During this PDC I attended Ian's presentation about WPF and Silverlight where he demonstrated the high degree of compatibility that can be achieved between a WPF desktop application and a Silverlight application. One of the differences that he demonstrated was when your application consumed Web Services since Silverlight applications execute in a sandboxed environment they are not allowed to call random Web Services or issue HTTP requests to servers that are not the originating server, or a server that exposes a cross-domain manifest stating that it is allowed to be called by clients from that domain.
Then he moved to show how you can work around this architectural difference by writing your own Web Service or HTTP end-point that basically gets the request from the client and using code on the server just calls the real Web Service. This way the client sees only the originating server and it allows the call to succeed, and the server can freely call the real Web Service. Funny enough while searching for a Quote Service I ran into an article from Dino Esposito in MSDN magazine where he explains the same issue and also exposes a "Compatibility Layer" which again is just code (more than 40 lines of code) to act as proxy to call a Web Service (except he uses the JSON serializer to return the values).
The obvious disadvantage is that this means you have to write code that only forwards the request and returns the response acting essentially as a proxy. Of course this can be very simple, but if the Web Service you are trying to call has any degree of complexity where custom types are being sent around, or if you actually need to consume several methods exposed by it, then it quickly becomes a big maintenance nightmare trying to keep them in sync when they change and having to do error handling properly, as well as dealing with differences when reporting network issues, soap exceptions, http exceptions, etc.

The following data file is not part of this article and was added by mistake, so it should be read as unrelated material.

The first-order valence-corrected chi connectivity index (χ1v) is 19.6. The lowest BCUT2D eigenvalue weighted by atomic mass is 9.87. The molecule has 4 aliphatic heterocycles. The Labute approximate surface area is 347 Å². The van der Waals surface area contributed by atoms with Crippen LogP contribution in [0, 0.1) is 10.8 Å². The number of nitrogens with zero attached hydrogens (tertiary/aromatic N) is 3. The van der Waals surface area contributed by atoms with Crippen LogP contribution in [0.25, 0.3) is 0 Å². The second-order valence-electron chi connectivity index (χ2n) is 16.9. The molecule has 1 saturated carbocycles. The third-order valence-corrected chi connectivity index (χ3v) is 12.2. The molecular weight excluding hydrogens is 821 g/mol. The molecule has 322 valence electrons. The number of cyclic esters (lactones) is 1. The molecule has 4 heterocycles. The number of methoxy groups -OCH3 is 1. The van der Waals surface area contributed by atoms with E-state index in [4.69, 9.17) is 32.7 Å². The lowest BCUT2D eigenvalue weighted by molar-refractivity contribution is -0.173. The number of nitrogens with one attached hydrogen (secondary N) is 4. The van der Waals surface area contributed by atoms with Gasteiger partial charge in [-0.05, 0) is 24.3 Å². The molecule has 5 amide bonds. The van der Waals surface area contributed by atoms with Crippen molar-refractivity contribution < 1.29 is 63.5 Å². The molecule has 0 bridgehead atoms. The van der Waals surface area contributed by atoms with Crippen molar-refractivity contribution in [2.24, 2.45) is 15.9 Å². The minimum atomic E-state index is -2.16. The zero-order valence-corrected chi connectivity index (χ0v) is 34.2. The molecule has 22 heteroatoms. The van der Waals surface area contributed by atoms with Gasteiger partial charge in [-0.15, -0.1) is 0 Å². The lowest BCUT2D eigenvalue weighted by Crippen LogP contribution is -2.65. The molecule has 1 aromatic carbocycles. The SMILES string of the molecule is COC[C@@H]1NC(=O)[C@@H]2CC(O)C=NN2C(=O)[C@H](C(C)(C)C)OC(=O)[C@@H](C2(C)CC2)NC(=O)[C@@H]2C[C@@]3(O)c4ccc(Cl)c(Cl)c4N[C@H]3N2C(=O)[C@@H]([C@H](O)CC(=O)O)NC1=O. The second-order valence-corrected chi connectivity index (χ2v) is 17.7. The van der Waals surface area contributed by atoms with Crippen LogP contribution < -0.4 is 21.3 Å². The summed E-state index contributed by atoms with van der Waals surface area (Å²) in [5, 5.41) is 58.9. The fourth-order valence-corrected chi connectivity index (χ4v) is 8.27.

So after looking at this, I immediately thought about ARR (Application Request Routing) which is a new extension for IIS 7.0 (see http://www.iis.net/extensions) that you can download for free from IIS.NET for Windows 2008, that among many other things is capable of doing this kind of routing without writing a single line of code.
This blog tries to show how easy it is to implement this using ARR. Here are the steps to try this: (below you can find the software required), note that if you are only interested in what is really new just go to 'Enter ARR' section below to see the configuration that fix the Web Service call.
Message: Unhandled Error in Silverlight 2 Application An exception occurred during the operation, making the result invalid.
One of the features offered by ARR is to provide proxy functionality to forward requests to another server. One of the scenarios where this functionality is useful is when using it from clients that cannot make calls directly to the real data, this includes Silverlight, Flash and AJAX applications. As shown in this blog, by just using a few lines of XML configuration you can enable clients to call services in other domains without having to write hundreds of lines of code for each method. It also means that I get the original data and that if the WSDL were to change I do not need to update any wrappers. Additionally if using REST based services you could use local caching in your server relying on Output Cache and increase the performance of your applications significantly (again with no code changes).
Here is the software I installed to do this sample(amazing that all of it is completely free):